One of the six principles which guide our work at Focus on the Family is the Permanence of Marriage. We believe that marriage, as the basic building block of human civilization, was designed by God to be a thriving, lifelong relationship between a man and a woman. And since we live in a fallen world, all couples who are committed in the covenant of marriage will at some point face trials, sickness, financial crises and emotional stresses.
You operate a family-owned photography business which, among other services, creatively captures weddings on film. Further, imagine that you’re a Christian photographer and due to your religious convictions, decide to turn down certain photo shoots including “commitment ceremonies” for same-sex couples. Now, imagine your shock when a judge orders you to pay $6,637.94 to settle a lawsuit brought by an individual who complained about this alleged act of “discrimination.”
That’s what happened last year to Jon and Elaine Huguenin, owners of Elaine Photography LLC when Vanessa Willock filed a complaint with the New Mexico Human Rights Commission.
Last Monday night, an unidentified businessman allegedly assaulted his girlfriend, and then led police on a low-speed chase through several Southern California highways. Hours later, sitting behind the wheel of his $100,000 luxury Bentley sedan, the armed driver shot himself to death. According to published reports, the man was distraught over losing his business.
We’re not told why his business collapsed. Whether tough economic times, inadequate capitalization, or poor management skills were at fault, he had failed and that failure sparked a depression which drove him over the edge.
Jean and I were married August 24, 1986. We started with a bang—with lots of travel, the thrill of being newlyweds, and the dreams of spending a lifetime together. While I cannot pinpoint with any accuracy the date when we reached rock bottom, the dark clouds moved in sometime during our second year of marriage. I remember that night all too well. I had stepped into the bathroom to brush my teeth as we readied ourselves for bed.
Next Sunday is Super Bowl XLIII, the most watched football event of the year. And I’m bummed. I’ll be in Australia on business. Due to the time zone differences, I’ll probably miss the Pittsburgh Steelers going head-to-head with the Arizona Cardinals for the NFL World Championship. For a number of reasons I think it’ll be quite the game. Clearly the underdog, Arizona is hungry for the win–this isthe first time the Cardinals have made it to the big game.
Like millions of people around the world, I watched the inauguration of President Barack Obama earlier this week with interest. Whether or not you agree with his positions on the issues and there–are many that concern me deeply–truly the world witnessed history in the making. Scanning the faces of those in the crowd, I saw a joy and happiness that parallel something I witnessed in South Africa when Nelson Mandela, South Africa’s first black president, was elected.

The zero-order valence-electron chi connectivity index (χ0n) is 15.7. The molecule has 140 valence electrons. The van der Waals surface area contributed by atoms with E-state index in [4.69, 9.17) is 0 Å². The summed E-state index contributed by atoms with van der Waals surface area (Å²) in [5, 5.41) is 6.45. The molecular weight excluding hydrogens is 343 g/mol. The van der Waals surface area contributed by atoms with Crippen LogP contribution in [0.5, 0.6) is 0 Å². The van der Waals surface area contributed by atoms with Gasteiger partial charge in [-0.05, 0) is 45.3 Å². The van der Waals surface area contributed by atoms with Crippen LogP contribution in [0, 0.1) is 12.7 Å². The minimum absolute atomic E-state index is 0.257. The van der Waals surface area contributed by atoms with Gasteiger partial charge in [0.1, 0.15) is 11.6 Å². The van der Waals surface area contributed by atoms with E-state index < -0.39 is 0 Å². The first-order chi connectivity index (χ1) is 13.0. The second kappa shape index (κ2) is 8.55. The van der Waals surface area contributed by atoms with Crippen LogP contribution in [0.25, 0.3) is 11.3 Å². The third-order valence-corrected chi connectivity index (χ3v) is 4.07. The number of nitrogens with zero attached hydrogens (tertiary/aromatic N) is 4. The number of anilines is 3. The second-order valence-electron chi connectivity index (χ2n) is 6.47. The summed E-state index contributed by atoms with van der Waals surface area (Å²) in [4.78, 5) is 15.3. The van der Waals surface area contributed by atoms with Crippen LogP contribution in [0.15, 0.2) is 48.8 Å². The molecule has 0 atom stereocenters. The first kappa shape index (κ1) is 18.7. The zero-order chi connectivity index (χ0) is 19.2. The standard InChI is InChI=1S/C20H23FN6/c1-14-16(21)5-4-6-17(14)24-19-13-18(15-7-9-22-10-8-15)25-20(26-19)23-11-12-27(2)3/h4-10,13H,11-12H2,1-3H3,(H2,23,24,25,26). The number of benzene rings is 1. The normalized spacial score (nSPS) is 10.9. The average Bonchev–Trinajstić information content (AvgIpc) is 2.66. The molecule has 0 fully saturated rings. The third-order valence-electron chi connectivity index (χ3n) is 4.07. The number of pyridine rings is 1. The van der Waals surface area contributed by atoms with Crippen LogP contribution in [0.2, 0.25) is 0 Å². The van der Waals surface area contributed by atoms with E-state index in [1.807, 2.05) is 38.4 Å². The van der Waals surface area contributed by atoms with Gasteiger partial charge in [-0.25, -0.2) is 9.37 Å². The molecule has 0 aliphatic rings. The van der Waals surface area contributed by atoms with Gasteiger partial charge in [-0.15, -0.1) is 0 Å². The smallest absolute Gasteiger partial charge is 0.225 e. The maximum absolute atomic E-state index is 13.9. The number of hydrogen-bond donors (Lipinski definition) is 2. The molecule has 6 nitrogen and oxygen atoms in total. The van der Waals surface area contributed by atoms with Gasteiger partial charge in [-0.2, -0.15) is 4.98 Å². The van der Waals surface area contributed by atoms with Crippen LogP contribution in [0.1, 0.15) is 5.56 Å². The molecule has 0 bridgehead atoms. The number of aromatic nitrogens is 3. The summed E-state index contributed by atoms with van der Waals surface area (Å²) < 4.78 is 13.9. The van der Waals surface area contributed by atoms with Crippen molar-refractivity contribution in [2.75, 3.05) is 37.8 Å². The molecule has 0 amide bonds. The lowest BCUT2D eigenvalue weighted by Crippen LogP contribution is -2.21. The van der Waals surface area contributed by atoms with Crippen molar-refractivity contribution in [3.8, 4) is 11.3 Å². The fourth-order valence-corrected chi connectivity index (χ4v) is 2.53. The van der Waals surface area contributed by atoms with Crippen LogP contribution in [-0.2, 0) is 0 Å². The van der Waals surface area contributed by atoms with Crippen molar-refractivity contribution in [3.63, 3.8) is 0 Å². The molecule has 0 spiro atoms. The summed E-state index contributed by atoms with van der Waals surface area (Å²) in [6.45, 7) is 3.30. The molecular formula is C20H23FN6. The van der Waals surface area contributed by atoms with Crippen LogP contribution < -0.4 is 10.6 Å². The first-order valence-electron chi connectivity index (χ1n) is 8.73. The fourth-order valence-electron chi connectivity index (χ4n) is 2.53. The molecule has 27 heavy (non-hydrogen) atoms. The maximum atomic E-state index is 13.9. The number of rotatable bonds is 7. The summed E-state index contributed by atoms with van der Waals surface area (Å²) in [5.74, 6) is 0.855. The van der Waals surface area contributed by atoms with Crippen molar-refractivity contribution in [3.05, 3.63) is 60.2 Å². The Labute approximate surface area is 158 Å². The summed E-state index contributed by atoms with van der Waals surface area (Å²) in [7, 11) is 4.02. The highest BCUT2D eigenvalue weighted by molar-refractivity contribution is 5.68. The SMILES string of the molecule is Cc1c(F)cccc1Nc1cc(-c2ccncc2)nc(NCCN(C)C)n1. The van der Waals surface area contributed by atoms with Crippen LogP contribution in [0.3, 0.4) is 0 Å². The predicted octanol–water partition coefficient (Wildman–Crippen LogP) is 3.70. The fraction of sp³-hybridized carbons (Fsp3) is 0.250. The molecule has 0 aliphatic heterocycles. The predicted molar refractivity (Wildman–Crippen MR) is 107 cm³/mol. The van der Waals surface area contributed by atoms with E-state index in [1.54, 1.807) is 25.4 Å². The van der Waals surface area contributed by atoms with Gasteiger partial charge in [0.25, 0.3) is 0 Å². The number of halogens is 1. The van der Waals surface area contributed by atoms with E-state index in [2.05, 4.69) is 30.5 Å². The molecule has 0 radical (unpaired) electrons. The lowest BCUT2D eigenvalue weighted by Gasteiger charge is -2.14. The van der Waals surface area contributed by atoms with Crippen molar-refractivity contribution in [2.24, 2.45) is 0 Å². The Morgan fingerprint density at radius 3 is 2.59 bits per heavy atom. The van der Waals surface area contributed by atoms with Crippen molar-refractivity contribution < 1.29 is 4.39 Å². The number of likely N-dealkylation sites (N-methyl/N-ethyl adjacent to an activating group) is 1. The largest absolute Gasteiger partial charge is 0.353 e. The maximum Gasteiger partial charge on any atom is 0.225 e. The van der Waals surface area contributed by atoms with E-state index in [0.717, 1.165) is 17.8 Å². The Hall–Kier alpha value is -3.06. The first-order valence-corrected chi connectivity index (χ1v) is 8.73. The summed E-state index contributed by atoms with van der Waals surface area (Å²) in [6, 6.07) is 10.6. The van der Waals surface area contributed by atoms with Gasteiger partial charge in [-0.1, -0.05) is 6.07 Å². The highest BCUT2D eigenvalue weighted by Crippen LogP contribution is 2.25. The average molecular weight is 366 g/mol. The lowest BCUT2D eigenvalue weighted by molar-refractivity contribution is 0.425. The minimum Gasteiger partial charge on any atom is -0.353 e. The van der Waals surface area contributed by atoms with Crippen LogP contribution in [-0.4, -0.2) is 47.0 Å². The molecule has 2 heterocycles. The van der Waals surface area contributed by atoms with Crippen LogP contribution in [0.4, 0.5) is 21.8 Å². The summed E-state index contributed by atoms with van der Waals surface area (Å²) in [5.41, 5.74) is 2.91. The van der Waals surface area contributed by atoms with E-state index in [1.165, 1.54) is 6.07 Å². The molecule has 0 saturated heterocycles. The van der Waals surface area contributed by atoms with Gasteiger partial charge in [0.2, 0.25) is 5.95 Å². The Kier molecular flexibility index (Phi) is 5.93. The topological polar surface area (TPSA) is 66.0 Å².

A week before Christmas last year, America lost a great statesman, an inspiring conservative thinker, and a steadfast advocate of the traditional family. I’m referring to my friend Paul M. Weyrich, co-founder of the Heritage Foundation and Chairman of the Free Congress Foundation It’s likely you’ve never heard his name. Paul was like that. He was the kind of man content to labor behind the scenes in Washington, D.C. in defense of the values conservatives cherish.
At age eight, Mark* was dying from a congenital heart disorder. A battery of diagnostic tests revealed that the malformation of his heart was irreparable. Mark’s doctors informed his parents that nothing short of a heart transplant would save his life. Worse, Mark didn’t have much time to live. A proper organ donor had to be found, and fast.
Meanwhile, at the same hospital where Mark awaited a heart transplant, medics rushed another young boy, Alex*, into the emergency ward.
During our Christmas vacation, Jean and I packed the suitcases, planned the route, and piled into the minivan. Anticipation filled the air as the kids were strapped into their car seats like astronauts preparing for liftoff. With the house buttoned up, the mail stopped for a week, and a prayer for safety shared, off we went on a thousand mile journey to Jean’s parents’ home in Los Angeles.
Everything was going smoothly for a couple of hours .
As the clock runs out on 2008, just about everyone is assembling a Top Ten list featuring the most popular movies, CDs, books, restaurants, and news stories of the year. You name it, there seems to be a list for it. I figured it might be fun to put together a list of my Top Ten blog posts of the year, based upon the number of comments they generated. Here’s what I found, with No. 1 being the most popular post of 2008: